A journey to London by train from Edinburgh used to take us at least 4.5 hours. Now that we’re under two hours away, a day out in London is feasible. A couple of art galleries were on the menu, but what and where to eat before we returned home? Afternoon tea would hit the spot.
Do we have Anna Duchess of Bedford to thank for the introduction of Afternoon Tea as we know it now? Legend has it that in the 1840s, the Duchess, feeling hungry, asked for a tray of tea, bread and butter and cake be brought to her room during the late afternoon to stave off hunger pains. It wasn’t long before she invited her friends to meet and eat on a regular basis.
Scones, jam and cream feature on just about every afternoon tea menu. They are now often just one element of an elaborately presented tea featuring sweet and savoury items.
Whilst in Edinburgh I was involved in the launch of what became Edinburgh’s top rated afternoon tea at the Colonnades at the Signet Library. The work that went into creating the delicacies was both intricate and time consuming. The chefs even created a gluten free version which was equally as sumptuous as a standard tea. Over at the Sheraton One Square they were particularly adept at inventing teas with a theme such as Mad Hatters Tea party and a Gin tea. We became aficionados of afternoon tea
So how to choose an afternoon tea in London from all of those on offer? We first heard of the two Michelin starred Arzak when we visited San Sebastian in the Basque country. We enjoyed a fabulous lunch created by Elena Mari. In London, she and her father Joan act as consultants for the restaurant at the Halkin Hotel named Ametsa (dream in Basque) with Arzak Instruction.
Whilst our tea was not in the restaurant itself, it’s prepared by the same kitchen. A Basque afternoon tea? Why not? No cucumber sandwiches for us, we were going for afternoon tea with a bit of Arzak flair created by head chef Sergi Sanz who has his own Michelin star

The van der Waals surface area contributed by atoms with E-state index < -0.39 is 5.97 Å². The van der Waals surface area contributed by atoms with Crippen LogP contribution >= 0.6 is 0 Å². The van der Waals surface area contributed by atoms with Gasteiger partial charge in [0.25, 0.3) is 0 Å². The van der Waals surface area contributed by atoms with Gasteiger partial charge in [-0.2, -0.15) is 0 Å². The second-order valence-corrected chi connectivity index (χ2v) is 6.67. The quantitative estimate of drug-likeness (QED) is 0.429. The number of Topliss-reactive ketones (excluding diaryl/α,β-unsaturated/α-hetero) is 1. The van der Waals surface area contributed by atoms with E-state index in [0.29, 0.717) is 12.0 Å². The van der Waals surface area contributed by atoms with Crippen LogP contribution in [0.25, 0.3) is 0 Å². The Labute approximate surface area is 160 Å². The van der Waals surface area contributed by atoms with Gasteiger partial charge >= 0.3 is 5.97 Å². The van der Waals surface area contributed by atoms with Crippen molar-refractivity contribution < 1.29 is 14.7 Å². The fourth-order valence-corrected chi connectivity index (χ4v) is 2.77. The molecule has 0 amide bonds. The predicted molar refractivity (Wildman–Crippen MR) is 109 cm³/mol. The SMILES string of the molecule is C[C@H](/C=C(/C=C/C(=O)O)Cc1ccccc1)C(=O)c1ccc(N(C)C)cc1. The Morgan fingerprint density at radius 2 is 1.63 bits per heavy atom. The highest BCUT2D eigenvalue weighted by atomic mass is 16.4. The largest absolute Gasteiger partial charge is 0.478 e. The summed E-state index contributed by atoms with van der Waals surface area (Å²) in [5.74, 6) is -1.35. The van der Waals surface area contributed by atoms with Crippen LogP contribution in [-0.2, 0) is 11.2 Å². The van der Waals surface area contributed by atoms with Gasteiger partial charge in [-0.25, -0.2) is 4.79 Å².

Afternoon Tea at the Halkin Hotel
First our choice of tea from a menu of green, black and fruit teas – Russian Caravan for him, Keemun Rose for me. We also plumped for two Sipsmith based cocktails, a tea Collins and Sipsmith gin with rose cava.
A afternoon tea should have a combination of great flavours, varied textures and look visually appealing.
First a shot glass of sweet corn soup with a quails egg and “soldiers” to dip. Then onto ourr plate of savouries or tapas which ticked all the boxes .
We were instructed to eat from right to left. The king crab tempura was very flavoursome but could have been just that bit crisper.A cylinder of very, very fine pastry filled with red pepper was simple but so tasty. As we ate we discovered an avocado and pepper “toastie” – posh comfort food; ham and potato croquettes (very moreish) and a very intense cheese on a rice and seed cracker. Two further cylinders and crispy turmeric crispy noodles completed the savoury bites.There’s a lovely touch of playfulness in each dish.
And so on to the sweet course. Two glasses of purple liquid (red cabbage!) arrived with two pink meringues. “Put them in the glass” instructed our waiter – they quickly dissolved and the drink turned red.
First churros with a intense chocolate dip in a frustratingly square pot meaning some of the chocolate got left behind.
Then a beautiful dessert – a light version of a trifle with elderflower jelly; Catalan cream – so much more tasty than creme brulee served with a crispy cinnamon cylinder and my favourite dish of all the passion fruit and lemon dessert that just burst in the mouth – an astonishing hit of flavour.
Just one more bite left, a turon – Spanish nougat. We were sated.
Afternoon tea is a great alternative to an early supper and a great way to revive you after walking over town. Eating Spanish style was fun. It was inventive, fun and very tasty.
The bar where you eat tea is pleasant, but not memorable – all the more reason to focus on the food. Just one niggle, tea was brought and poured before our cocktail so was a little tepid, but we did have a second pot!.
It’s definitely worth a visit. We’re going back for lunch next time!
Find out more
Ametsa with Arzak Instruction afternoon tea is available every day between 2.30pm until 5:00pm, priced at £32 per person (or £36 per person with a glass of cava or Sipsmith cocktail).
T. +44 020 7333 1234
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9 thoughts on “Afternoon tea – Basque style”
So kind of you Sumith
Wow beautiful blog Danielle!!
Yes! All the best people born in January of course …
You’re a January birthday too?? Yay! *Big grin
I’d better get looking for a Basque restaurant, as my birthday is coming!
It was wonderful!
That looks great!! And tasty!